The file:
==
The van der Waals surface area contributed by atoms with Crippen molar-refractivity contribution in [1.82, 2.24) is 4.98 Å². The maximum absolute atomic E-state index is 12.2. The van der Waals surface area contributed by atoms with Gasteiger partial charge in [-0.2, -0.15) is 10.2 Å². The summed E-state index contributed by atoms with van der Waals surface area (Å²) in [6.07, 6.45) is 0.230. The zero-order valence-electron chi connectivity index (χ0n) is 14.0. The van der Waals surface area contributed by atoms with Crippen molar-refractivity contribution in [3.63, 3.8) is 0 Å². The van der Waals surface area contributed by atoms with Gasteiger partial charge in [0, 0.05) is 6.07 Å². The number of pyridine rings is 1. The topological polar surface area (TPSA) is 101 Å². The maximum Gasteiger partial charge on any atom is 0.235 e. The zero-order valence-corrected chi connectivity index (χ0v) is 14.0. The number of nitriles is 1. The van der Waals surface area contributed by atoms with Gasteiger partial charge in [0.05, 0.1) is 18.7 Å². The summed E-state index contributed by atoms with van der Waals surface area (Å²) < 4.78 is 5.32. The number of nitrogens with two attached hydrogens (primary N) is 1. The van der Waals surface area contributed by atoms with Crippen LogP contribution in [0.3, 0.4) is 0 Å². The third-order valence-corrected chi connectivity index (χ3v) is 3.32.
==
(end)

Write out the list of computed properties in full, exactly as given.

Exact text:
The van der Waals surface area contributed by atoms with Crippen molar-refractivity contribution in [1.82, 2.24) is 4.98 Å². The maximum absolute atomic E-state index is 12.2. The van der Waals surface area contributed by atoms with Gasteiger partial charge in [-0.2, -0.15) is 10.2 Å². The summed E-state index contributed by atoms with van der Waals surface area (Å²) in [6.07, 6.45) is 0.230. The zero-order valence-electron chi connectivity index (χ0n) is 14.0. The van der Waals surface area contributed by atoms with Crippen molar-refractivity contribution in [3.63, 3.8) is 0 Å². The van der Waals surface area contributed by atoms with Gasteiger partial charge in [0, 0.05) is 6.07 Å². The number of pyridine rings is 1. The topological polar surface area (TPSA) is 101 Å². The maximum Gasteiger partial charge on any atom is 0.235 e. The zero-order valence-corrected chi connectivity index (χ0v) is 14.0. The number of nitriles is 1. The van der Waals surface area contributed by atoms with Gasteiger partial charge in [0.05, 0.1) is 18.7 Å². The summed E-state index contributed by atoms with van der Waals surface area (Å²) < 4.78 is 5.32. The number of nitrogens with two attached hydrogens (primary N) is 1. The van der Waals surface area contributed by atoms with Crippen LogP contribution in [0.3, 0.4) is 0 Å². The third-order valence-corrected chi connectivity index (χ3v) is 3.32.